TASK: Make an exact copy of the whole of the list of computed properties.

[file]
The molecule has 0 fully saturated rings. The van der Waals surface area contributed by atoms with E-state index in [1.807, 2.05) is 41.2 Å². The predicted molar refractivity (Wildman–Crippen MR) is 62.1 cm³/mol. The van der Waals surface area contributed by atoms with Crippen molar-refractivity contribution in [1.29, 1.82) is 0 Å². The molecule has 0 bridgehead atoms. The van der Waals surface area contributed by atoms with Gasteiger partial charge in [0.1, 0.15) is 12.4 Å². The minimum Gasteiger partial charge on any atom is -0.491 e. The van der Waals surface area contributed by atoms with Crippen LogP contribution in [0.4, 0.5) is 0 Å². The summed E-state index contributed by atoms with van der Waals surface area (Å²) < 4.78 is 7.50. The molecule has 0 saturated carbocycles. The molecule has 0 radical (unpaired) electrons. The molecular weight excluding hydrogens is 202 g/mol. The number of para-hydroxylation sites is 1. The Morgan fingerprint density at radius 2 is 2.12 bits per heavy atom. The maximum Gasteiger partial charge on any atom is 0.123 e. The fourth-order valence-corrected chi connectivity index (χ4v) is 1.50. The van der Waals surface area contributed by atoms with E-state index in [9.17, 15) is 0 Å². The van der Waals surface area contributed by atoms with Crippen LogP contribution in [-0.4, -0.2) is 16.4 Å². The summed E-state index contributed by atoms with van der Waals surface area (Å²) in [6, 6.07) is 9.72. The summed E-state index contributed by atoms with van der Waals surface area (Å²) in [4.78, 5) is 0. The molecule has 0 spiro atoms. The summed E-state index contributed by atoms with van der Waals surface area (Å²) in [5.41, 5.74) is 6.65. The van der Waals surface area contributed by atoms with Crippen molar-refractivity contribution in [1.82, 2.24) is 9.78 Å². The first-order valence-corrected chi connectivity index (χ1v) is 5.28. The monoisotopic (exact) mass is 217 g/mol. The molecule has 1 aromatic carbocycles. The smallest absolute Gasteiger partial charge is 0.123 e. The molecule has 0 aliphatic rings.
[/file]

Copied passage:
The molecule has 0 fully saturated rings. The van der Waals surface area contributed by atoms with E-state index in [1.807, 2.05) is 41.2 Å². The predicted molar refractivity (Wildman–Crippen MR) is 62.1 cm³/mol. The van der Waals surface area contributed by atoms with Crippen molar-refractivity contribution in [1.29, 1.82) is 0 Å². The molecule has 0 bridgehead atoms. The van der Waals surface area contributed by atoms with Gasteiger partial charge in [0.1, 0.15) is 12.4 Å². The minimum Gasteiger partial charge on any atom is -0.491 e. The van der Waals surface area contributed by atoms with Crippen LogP contribution in [0.4, 0.5) is 0 Å². The summed E-state index contributed by atoms with van der Waals surface area (Å²) < 4.78 is 7.50. The molecule has 0 saturated carbocycles. The molecule has 0 radical (unpaired) electrons. The molecular weight excluding hydrogens is 202 g/mol. The number of para-hydroxylation sites is 1. The Morgan fingerprint density at radius 2 is 2.12 bits per heavy atom. The maximum Gasteiger partial charge on any atom is 0.123 e. The fourth-order valence-corrected chi connectivity index (χ4v) is 1.50. The van der Waals surface area contributed by atoms with E-state index in [9.17, 15) is 0 Å². The van der Waals surface area contributed by atoms with Crippen LogP contribution in [-0.4, -0.2) is 16.4 Å². The summed E-state index contributed by atoms with van der Waals surface area (Å²) in [6, 6.07) is 9.72. The summed E-state index contributed by atoms with van der Waals surface area (Å²) in [4.78, 5) is 0. The molecule has 0 spiro atoms. The summed E-state index contributed by atoms with van der Waals surface area (Å²) in [5.41, 5.74) is 6.65. The van der Waals surface area contributed by atoms with Crippen molar-refractivity contribution in [1.82, 2.24) is 9.78 Å². The first-order valence-corrected chi connectivity index (χ1v) is 5.28. The monoisotopic (exact) mass is 217 g/mol. The molecule has 1 aromatic carbocycles. The smallest absolute Gasteiger partial charge is 0.123 e. The molecule has 0 aliphatic rings.